Bus Crash Death Toll Rises as Investigators Turn to Black Box for Clues
By Jim Scott and Patrick Hedlund
MANHATTAN — Federal investigators are narrowing their review of key pieces of evidence recovered from a fatal bus crash in the Bronx to help determine how the tour bus bus flipped over the weekend, killing 15 people aboard on their way Chinatown.
The latest casualty came early Monday morning when 70-year-old man died from wounds suffered in the horrific accident, St. Barnabas hospital authorities said.
The bus's engine control module, or "black box" may help authorities determine how fast the vehicle was moving at the time of the crash, which occurred early Saturday on I-95 as the bus was returning to Manhattan from the Mohegan Sun casino in Connecticut.
"It provides some parameters on what the engine was doing," said National Transportation Safety Board spokesman Peter Knudson. He noted the results won't likely be known immediately.
The information gleaned from the black box will also help prove or refute the account given by driver Ophadell Williams, 40, who told police he was sideswiped by a tractor-trailer.
NTSB vice chairman Christopher Hart added Monday that a review of the tractor-trailer's black box will also help determine how the accident occurred. The agency plans to interview Williams about the crash on Tuesday.
Knudson added that GPS data from the tractor-trailer will also be looked at to help determine the cause of crash.
In addition, the NTSB will study any physical marks left on both the bus and tractor-trailer to see if any contact was made between the two vehicles, possibly corroborating Williams' account of the accident, Hart said.
"Transfer marks will be very important to determine whether there was contact," he said of studying the vehicles, noting that bus's left-front side and the tractor-trailer's right-rear side will be focused on.
Other evidence that will be studied include a front-facing recorder that might have captured video of the driver, as well as a rear recorder that investigators are still not sure the bus contained.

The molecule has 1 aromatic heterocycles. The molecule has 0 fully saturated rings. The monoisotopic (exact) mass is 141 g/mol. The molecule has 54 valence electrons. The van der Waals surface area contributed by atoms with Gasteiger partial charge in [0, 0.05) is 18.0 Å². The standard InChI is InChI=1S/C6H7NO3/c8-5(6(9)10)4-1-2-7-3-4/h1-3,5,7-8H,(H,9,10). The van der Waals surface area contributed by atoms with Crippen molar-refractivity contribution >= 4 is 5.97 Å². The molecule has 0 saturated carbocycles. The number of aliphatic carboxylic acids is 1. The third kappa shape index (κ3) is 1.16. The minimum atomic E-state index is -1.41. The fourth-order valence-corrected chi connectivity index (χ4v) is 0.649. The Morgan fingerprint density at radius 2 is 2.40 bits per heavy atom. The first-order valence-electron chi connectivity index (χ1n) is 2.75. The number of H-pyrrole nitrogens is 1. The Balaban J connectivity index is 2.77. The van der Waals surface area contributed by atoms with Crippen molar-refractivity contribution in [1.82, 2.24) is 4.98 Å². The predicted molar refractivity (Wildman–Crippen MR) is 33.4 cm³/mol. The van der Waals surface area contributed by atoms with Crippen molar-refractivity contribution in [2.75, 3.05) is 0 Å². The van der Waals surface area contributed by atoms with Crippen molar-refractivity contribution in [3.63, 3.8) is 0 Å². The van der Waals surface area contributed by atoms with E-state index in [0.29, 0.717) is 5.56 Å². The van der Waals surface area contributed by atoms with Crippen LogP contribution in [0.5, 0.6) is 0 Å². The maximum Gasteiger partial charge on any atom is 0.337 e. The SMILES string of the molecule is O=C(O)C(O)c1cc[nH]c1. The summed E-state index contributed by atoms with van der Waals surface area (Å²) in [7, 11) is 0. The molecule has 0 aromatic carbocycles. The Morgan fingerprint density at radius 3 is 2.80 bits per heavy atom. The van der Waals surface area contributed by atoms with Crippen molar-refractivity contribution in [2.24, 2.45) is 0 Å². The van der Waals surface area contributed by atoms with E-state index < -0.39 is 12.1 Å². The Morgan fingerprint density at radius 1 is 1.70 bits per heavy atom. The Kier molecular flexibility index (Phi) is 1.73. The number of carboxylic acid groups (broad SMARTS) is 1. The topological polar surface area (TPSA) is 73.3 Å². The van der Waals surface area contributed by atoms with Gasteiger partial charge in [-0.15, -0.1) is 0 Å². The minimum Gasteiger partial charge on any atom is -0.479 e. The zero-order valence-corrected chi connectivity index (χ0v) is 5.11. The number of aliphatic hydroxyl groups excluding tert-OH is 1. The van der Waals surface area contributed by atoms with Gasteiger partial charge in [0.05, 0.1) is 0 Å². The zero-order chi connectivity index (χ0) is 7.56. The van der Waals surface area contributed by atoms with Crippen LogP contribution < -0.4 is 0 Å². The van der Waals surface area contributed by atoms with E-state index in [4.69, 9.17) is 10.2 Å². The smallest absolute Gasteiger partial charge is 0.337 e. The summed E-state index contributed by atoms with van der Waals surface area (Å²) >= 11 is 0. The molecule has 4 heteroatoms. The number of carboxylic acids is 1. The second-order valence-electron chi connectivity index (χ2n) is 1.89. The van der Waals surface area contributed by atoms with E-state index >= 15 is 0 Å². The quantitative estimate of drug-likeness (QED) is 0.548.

Hart said that witness accounts of the accident and records of Williams' actions during the 72 hours prior to the crash will play an important role in determining the cause.
A study of traffic patterns in the immediate area of the accident, as well as a look at the guardrail that ripped off the bus's roof, will also be pursued, Hart explained.
A preliminary report in the cause should be released within the next 30 days, he said, and investigators will remain at the scene for about the next five to seven days.
So far, witness reports don't appear to back up Williams' account of the crash. They told investigators the bus repeatedly veered off I-95 and onto the shoulder of the highway before it overturned, a law enforcement official told the New York Times.
Police contacted a truck driver who said he was actually behind the bus and saw it swerving before the accident, the Daily News reported. The NTSB has impounded the bus and is checking it for damage to support Williams tractor-trailer claim.
"There does not seem to be any evidence of a truck hitting the bus," Mayor Michael Bloomberg said Monday. "And that's the only thing that we really know so far."
Alcohol was ruled out as a factor after Williams blew a .00 in a Breathalyzer at the scene, officials told NBCNewYork.com.
The bus flipped and skidded around 500 feet Saturday morning before hitting a sign, which nearly sheared off the roof. The death toll reached 15 Monday morning, while six passengers remain in critical condition at Jacobi Medical Center in the Bronx, authorities said.
"It's very tragic," said the mayor, who visited victims in the hospital Sunday and spoke to one through a translator.
Six passengers were still in critical condition at Jacobi Medical Center in the Bronx, with four unconscious and breathing with the help of respirators, hospital officials said.
Doctors were "cautiously optimistic about their recovery," said Hannah Nelson, the hospital's chief of staff.
She said the accident was "very devastating" and that the trauma suffered by the bus passengers was the "most significant we've ever experienced at the hospital."
Nelson said one of the victims they were treating, a man who was believed to be in his 50s, had not yet been identified.
St. Barnabas Hospital was treating one patient from the bus accident, a 75-year-old woman who was listed in stable condition in intensive care.
The driver allegedly took a nap for several hours in the casino parking lot on Friday before picking up the passengers for the trip back to Chinatown. The driver arrived at the Mohegan Sun around 11 p.m. to drop off passengers and took a nap until he was called back to pick up a group for a trip to New York at 3 a.m, NBCNewYork.com reported.
Williams was treated for non-life threatening injuries at St. Barnabas Hospital in the Bronx before being released Sunday night.
The News reported that the bus company has been cited for "fatigued driving" five times in the past two years by the Motor Carrier Safety Administration.
World Wide Tours issued a statement on its website saying the company is fully cooperating with investigators.
"We are a family owned company and realize words cannot begin to express our sorrow to the families of those who lost their lives or were injured in this tragic accident," the statement said. "Our thoughts and prayers are with them."